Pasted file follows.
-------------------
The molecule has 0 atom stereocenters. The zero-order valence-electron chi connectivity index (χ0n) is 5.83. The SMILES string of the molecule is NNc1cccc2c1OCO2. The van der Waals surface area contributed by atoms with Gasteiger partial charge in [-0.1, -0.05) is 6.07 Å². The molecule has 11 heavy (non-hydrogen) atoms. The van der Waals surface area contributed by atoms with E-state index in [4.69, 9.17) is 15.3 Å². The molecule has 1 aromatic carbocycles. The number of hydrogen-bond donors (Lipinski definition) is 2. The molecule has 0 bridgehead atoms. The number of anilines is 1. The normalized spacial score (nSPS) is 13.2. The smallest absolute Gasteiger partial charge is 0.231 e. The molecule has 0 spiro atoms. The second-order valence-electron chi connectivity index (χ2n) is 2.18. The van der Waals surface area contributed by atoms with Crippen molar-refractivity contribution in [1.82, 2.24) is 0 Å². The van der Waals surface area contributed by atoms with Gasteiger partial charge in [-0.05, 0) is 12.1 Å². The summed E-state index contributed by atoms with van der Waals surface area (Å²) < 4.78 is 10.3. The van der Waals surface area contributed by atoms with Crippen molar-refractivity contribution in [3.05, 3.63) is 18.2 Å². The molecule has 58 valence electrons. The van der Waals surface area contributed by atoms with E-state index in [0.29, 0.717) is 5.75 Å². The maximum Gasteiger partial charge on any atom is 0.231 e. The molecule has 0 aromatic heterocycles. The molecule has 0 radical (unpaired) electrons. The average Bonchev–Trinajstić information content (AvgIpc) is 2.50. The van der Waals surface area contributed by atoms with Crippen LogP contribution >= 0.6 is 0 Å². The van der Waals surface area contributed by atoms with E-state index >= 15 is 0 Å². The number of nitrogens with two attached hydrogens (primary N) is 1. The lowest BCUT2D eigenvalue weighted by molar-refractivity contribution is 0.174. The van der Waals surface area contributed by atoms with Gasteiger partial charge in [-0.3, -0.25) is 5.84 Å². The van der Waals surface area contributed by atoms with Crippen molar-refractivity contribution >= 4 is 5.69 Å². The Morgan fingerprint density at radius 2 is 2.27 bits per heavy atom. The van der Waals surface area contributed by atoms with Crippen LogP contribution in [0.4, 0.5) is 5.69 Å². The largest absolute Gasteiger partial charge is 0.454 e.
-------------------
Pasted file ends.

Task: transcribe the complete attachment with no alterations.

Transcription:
The molecule has 0 atom stereocenters. The zero-order valence-electron chi connectivity index (χ0n) is 5.83. The SMILES string of the molecule is NNc1cccc2c1OCO2. The van der Waals surface area contributed by atoms with Gasteiger partial charge in [-0.1, -0.05) is 6.07 Å². The molecule has 11 heavy (non-hydrogen) atoms. The van der Waals surface area contributed by atoms with E-state index in [4.69, 9.17) is 15.3 Å². The molecule has 1 aromatic carbocycles. The number of hydrogen-bond donors (Lipinski definition) is 2. The molecule has 0 bridgehead atoms. The number of anilines is 1. The normalized spacial score (nSPS) is 13.2. The smallest absolute Gasteiger partial charge is 0.231 e. The molecule has 0 spiro atoms. The second-order valence-electron chi connectivity index (χ2n) is 2.18. The van der Waals surface area contributed by atoms with Crippen molar-refractivity contribution in [1.82, 2.24) is 0 Å². The van der Waals surface area contributed by atoms with Gasteiger partial charge in [-0.05, 0) is 12.1 Å². The summed E-state index contributed by atoms with van der Waals surface area (Å²) < 4.78 is 10.3. The van der Waals surface area contributed by atoms with Crippen molar-refractivity contribution in [3.05, 3.63) is 18.2 Å². The molecule has 58 valence electrons. The van der Waals surface area contributed by atoms with E-state index in [0.29, 0.717) is 5.75 Å². The maximum Gasteiger partial charge on any atom is 0.231 e. The molecule has 0 aromatic heterocycles. The molecule has 0 radical (unpaired) electrons. The average Bonchev–Trinajstić information content (AvgIpc) is 2.50. The van der Waals surface area contributed by atoms with Crippen LogP contribution >= 0.6 is 0 Å². The van der Waals surface area contributed by atoms with E-state index >= 15 is 0 Å². The number of nitrogens with two attached hydrogens (primary N) is 1. The lowest BCUT2D eigenvalue weighted by molar-refractivity contribution is 0.174. The van der Waals surface area contributed by atoms with Gasteiger partial charge in [-0.3, -0.25) is 5.84 Å². The van der Waals surface area contributed by atoms with Crippen molar-refractivity contribution >= 4 is 5.69 Å². The Morgan fingerprint density at radius 2 is 2.27 bits per heavy atom. The van der Waals surface area contributed by atoms with Crippen LogP contribution in [0.4, 0.5) is 5.69 Å². The largest absolute Gasteiger partial charge is 0.454 e.